You ever have a novel that you know is considered a classic of its genre yet you know absolutely nothing about it other than the title? This is one of those for me. I knew nothing about it other than the vague notion that it was an important sci-fi novel, but when it popped up as a deal on Audible I took a chance on it and went in cold.

How’d it work out? Pretty well.

A couple of centuries from now humanity has developed the ability to teleport themselves using only their minds in a practice call
Apr 10, 2013 rated it it was amazing
Re-Read 6/5/17:

Reading this is like being on fire, snarling like a Tyger, and being the dumb brute and the intellectual mastermind at the same time. Reading it a second time is like chumming up with a psychopath and learning that he's really the good guy because everyone else is just as crazy as him.

And then, what else can we expect when practically everyone can Jaunte (teleport) practically anywhere they want? Society is radically changed in the next five hundred years, and it's not just the te
May 07, 2015 rated it liked it
“Gully Foyle, that’s my name, me.”

Alfred Bester has created in Gulliver Foyle one of Science Fiction’s great characters. The protagonist of Bester’s 1956 novel The Stars My Destination is a brutish, driven by internal energies force of nature and provides the most memorable element of this archetypal SF story.

That and jaunting.

Bester describes a future society where personal teleportation – jaunting – has transformed human society in virtually every way, from economic to sociological to legal. T
Apr 18, 2011 rated it really liked it
I think that this book pretty much just blew my mind. I mean, am I crazy, or is this one of the most profound things ever written?

"You pigs, you. You goof like pigs, is all. You got the most in you and you use the least. You hear me, you? Got a million in you and spend pennies. Got a genius in you and think crazies. Got a heart in you and feel empties. All a you. Every you….”

Alright, you probably have to read the book to appreciate that, and you should! Can I entice you further by saying that an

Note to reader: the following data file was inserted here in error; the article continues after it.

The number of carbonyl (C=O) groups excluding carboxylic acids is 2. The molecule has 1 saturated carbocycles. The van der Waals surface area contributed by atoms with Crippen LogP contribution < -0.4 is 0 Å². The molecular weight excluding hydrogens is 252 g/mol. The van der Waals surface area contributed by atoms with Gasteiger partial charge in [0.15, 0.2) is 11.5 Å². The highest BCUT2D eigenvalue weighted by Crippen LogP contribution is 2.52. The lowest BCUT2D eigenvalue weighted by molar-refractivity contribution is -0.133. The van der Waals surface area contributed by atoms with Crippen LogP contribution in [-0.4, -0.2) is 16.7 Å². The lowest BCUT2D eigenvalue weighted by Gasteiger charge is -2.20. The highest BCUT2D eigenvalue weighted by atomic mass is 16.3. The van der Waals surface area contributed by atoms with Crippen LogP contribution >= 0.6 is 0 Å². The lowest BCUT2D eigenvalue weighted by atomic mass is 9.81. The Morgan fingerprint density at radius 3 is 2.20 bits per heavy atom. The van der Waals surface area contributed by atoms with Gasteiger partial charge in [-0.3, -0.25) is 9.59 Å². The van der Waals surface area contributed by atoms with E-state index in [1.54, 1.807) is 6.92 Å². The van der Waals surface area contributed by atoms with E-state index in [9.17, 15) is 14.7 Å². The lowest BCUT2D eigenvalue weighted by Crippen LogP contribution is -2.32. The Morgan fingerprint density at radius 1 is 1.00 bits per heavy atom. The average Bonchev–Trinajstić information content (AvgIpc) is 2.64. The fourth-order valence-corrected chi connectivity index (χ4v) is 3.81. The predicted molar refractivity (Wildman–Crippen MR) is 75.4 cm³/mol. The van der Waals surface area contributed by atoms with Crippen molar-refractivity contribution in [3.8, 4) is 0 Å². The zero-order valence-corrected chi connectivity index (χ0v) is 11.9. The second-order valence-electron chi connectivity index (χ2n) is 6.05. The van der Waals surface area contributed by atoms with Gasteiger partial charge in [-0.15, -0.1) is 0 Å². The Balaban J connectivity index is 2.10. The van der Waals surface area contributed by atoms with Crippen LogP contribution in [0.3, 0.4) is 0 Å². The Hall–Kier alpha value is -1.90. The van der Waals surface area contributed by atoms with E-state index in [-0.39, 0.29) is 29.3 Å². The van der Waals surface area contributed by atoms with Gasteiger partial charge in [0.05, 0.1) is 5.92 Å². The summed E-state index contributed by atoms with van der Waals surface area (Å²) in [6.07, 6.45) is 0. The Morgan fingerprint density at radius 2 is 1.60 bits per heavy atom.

Oct 19, 2015 rated it it was amazing  ·  review of another edition
Shelves: my-reviews
Grab no guesses you! Read it, is all.

This book has been quite the ride. Gully Foyle is your guide in a future where teleportation ("jaunting") is the main mode of transportation and where interplanetary tensions seem to mount up to an unavoidable Solar System War.

Gully Foyle is a guide you might not like very much, but boy, will he take you places. You'll feast your eyes on locations such as Nightmare Theatre, Freak Factory, sub-terranean prisons, a Sedative Garden and an asteroid consisting of
Apr 06, 2013 rated it it was amazing
Holy shit, The Stars My Destination is a revelation. How'd this novel get past me for so long?

I picture Alfred Bester as a mad scientist, surrounded by paper and typewriters, a cigarette dangling from his mouth, knocking this fucker out in the mid-50s. Bester writes likes he has to get all of his ideas out of his head RIGHT NOW, like they're going to explode if they stay in his brain too long. People who buy special diseases so they can go into the hospital and hang out with cute nurses? Neurol
Aug 29, 2011 rated it it was amazing
Shelves: favorites, top-20
I first read this book decades ago under the title of Tiger! Tiger! (British edition). I just reread it recently for the purposes of writing this review. Fortunately I have memory like a sieve so I enjoy this reread just as much as the first time.